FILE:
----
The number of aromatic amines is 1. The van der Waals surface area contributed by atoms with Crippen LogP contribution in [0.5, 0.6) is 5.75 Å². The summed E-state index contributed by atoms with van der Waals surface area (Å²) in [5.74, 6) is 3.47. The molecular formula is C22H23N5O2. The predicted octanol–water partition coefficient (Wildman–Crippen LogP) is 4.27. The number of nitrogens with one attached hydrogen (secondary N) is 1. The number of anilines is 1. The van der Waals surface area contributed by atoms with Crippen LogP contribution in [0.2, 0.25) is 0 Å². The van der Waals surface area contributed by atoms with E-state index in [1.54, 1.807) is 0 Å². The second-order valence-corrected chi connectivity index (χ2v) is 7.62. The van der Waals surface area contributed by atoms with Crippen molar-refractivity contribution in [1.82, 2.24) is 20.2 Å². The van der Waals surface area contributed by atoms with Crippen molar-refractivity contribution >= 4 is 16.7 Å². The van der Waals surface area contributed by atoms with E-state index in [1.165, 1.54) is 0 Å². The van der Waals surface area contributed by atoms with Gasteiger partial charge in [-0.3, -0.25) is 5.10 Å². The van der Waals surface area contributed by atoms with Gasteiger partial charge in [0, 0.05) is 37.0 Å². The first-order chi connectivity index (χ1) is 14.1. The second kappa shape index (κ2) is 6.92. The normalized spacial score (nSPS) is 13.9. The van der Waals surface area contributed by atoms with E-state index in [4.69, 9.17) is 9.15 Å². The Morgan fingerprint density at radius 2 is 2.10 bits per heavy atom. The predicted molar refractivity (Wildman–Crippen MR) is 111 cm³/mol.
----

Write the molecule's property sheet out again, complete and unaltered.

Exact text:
The number of aromatic amines is 1. The van der Waals surface area contributed by atoms with Crippen LogP contribution in [0.5, 0.6) is 5.75 Å². The summed E-state index contributed by atoms with van der Waals surface area (Å²) in [5.74, 6) is 3.47. The molecular formula is C22H23N5O2. The predicted octanol–water partition coefficient (Wildman–Crippen LogP) is 4.27. The number of nitrogens with one attached hydrogen (secondary N) is 1. The number of anilines is 1. The van der Waals surface area contributed by atoms with Crippen LogP contribution in [0.2, 0.25) is 0 Å². The van der Waals surface area contributed by atoms with E-state index in [1.54, 1.807) is 0 Å². The second-order valence-corrected chi connectivity index (χ2v) is 7.62. The van der Waals surface area contributed by atoms with Crippen molar-refractivity contribution in [1.82, 2.24) is 20.2 Å². The van der Waals surface area contributed by atoms with Crippen molar-refractivity contribution >= 4 is 16.7 Å². The van der Waals surface area contributed by atoms with E-state index in [1.165, 1.54) is 0 Å². The van der Waals surface area contributed by atoms with Gasteiger partial charge in [-0.3, -0.25) is 5.10 Å². The van der Waals surface area contributed by atoms with Gasteiger partial charge in [0, 0.05) is 37.0 Å². The first-order chi connectivity index (χ1) is 14.1. The second kappa shape index (κ2) is 6.92. The normalized spacial score (nSPS) is 13.9. The van der Waals surface area contributed by atoms with E-state index in [4.69, 9.17) is 9.15 Å². The Morgan fingerprint density at radius 2 is 2.10 bits per heavy atom. The predicted molar refractivity (Wildman–Crippen MR) is 111 cm³/mol.